Did Popular Chrome extension Hola sold users’ bandwidth for botnets?


Hola, one of the most popular online services for viewing blocked videos and TV shows from other countries, has turned its users into a botnet without their knowledge. The software, which is available as plugin for the Chrome browser on desktop and mobile devices, had previously been praised for offering an easy-to-use and free service. However, it seems the company has been discreetly selling users’ “idle resources” (i.e. their bandwidth) via a separate Luminati brand, allowing anyone to buy traffic in bulk and redirect it to a target site as a denial-of-service attack. Essentially, Hola’s users have been unwitting mercenaries in a botnet-for-hire.

“Hola realized they basically have a 9 million strong botnet.”

The issue came to light after the moderator of the controversial 8chan forum — an off-shoot of 4chan that has been criticized for acting as an “active pedophile network” — reported that the site had been the target of multiple DoS attacks from Hola’s network. “[Hola] recently … realized that they basically have a 9 million IP strong botnet on their hands, and they began selling access to this botnet,” says a note on the site. “An attacker used the Luminati network to send thousands of legitimate-looking [requests to 8chan] in 30 seconds, representing a 100x spike over peak traffic.”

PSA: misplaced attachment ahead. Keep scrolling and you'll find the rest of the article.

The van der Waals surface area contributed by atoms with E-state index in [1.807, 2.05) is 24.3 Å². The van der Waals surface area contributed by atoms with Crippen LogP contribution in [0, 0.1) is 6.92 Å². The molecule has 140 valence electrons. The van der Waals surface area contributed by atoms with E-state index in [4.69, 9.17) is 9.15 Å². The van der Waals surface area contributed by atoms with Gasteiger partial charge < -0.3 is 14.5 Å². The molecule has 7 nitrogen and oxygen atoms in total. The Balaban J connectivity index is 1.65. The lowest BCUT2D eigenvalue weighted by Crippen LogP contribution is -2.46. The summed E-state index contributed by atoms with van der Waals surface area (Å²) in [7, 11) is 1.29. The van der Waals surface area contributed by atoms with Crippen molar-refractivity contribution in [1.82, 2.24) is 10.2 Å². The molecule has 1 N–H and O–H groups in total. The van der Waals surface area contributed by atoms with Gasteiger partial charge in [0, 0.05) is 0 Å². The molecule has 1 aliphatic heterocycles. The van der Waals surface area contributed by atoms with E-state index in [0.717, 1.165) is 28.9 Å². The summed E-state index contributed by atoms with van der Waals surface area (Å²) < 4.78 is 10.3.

Hola is able to act as a botnet for the same reason that its service is free: it doesn’t provide its own bandwidth or servers, but simply redirects that of its users’. Most virtual private networks (VPNs) have their own servers spread around the world, channeling a users’ internet connection through these so that it appears to be coming from a different country. This allows a user in France, for example, to watch geoblocked TV shows from the US. Hola, however, operates as a peer-to-peer VPN, routing users’ connections through each other’s devices like a giant telephone exchange. Hola makes money by selling idle bandwidth from its free users under the Luminati brand. Users who don’t want to contribute their bandwidth have to pay $5 a month explains the site’s FAQ.

Hola’s founder Ofer Vilenski has said that the site has “always made it clear” how this business model works, but Hola’s users seem to have been almost universally unaware that their bandwidth was being sold off. A thread on Reddit discussing the news is full of commenters expressing their outrage and surprise. “I’ve had it for years,” writes one commenter, “fuck knows who has been using my internet connection!! And for what?!” Even users who might have taken the time to read Hola’s FAQ could have been misled — TorrentFreak alleges that the site “only recently” added details explaining the role of the Luminati service to its site.

The worry for some users is not only that Hola has been leeching their bandwidth, but that their connection might have been used for illegal purposes — accessing anything from copyrighted content to images of child abuse. In the case of the DoS against 8chan, Hola’s Vilenski has said that the attacker “could have used any commercial VPN network, but chose to do so with ours” and has now had their account “terminated.” Hola’s millions of users, though, might not be comforted by this news. At the time of writing, the company has not responded to The Verge‘s request for comment.

http://www.theverge.com/2015/5/29/8685251/hola-vpn-botnet-selling-users-bandwidth

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